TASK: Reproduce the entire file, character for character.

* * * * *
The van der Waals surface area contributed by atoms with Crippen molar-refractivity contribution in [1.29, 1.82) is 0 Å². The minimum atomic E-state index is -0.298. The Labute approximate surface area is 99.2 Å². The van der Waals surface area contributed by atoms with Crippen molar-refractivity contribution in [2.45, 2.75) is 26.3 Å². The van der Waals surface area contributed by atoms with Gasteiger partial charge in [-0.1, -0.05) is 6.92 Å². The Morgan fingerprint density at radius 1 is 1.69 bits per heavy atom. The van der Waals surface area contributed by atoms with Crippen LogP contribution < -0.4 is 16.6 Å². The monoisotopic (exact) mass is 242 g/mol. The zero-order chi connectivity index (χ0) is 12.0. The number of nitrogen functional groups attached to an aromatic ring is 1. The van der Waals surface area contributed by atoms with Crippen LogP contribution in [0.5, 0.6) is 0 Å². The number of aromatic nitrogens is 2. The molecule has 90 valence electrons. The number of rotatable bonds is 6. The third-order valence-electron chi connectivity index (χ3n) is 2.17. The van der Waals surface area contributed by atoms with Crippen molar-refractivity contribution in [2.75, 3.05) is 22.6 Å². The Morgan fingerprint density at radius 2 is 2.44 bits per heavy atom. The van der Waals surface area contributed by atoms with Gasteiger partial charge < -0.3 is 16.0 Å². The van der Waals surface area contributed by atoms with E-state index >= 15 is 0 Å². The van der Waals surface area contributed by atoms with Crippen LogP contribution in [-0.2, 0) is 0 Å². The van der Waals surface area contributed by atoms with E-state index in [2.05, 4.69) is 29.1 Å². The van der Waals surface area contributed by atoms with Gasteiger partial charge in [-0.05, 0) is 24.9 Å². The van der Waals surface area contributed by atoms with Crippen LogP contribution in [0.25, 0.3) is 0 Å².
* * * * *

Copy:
The van der Waals surface area contributed by atoms with Crippen molar-refractivity contribution in [1.29, 1.82) is 0 Å². The minimum atomic E-state index is -0.298. The Labute approximate surface area is 99.2 Å². The van der Waals surface area contributed by atoms with Crippen molar-refractivity contribution in [2.45, 2.75) is 26.3 Å². The van der Waals surface area contributed by atoms with Gasteiger partial charge in [-0.1, -0.05) is 6.92 Å². The Morgan fingerprint density at radius 1 is 1.69 bits per heavy atom. The van der Waals surface area contributed by atoms with Crippen LogP contribution < -0.4 is 16.6 Å². The monoisotopic (exact) mass is 242 g/mol. The zero-order chi connectivity index (χ0) is 12.0. The number of nitrogen functional groups attached to an aromatic ring is 1. The van der Waals surface area contributed by atoms with Crippen LogP contribution in [0.5, 0.6) is 0 Å². The number of aromatic nitrogens is 2. The molecule has 90 valence electrons. The number of rotatable bonds is 6. The third-order valence-electron chi connectivity index (χ3n) is 2.17. The van der Waals surface area contributed by atoms with Crippen molar-refractivity contribution in [2.75, 3.05) is 22.6 Å². The Morgan fingerprint density at radius 2 is 2.44 bits per heavy atom. The van der Waals surface area contributed by atoms with Gasteiger partial charge < -0.3 is 16.0 Å². The van der Waals surface area contributed by atoms with E-state index >= 15 is 0 Å². The van der Waals surface area contributed by atoms with Crippen LogP contribution in [-0.2, 0) is 0 Å². The van der Waals surface area contributed by atoms with E-state index in [2.05, 4.69) is 29.1 Å². The van der Waals surface area contributed by atoms with Gasteiger partial charge in [-0.05, 0) is 24.9 Å². The van der Waals surface area contributed by atoms with Crippen LogP contribution in [0.25, 0.3) is 0 Å².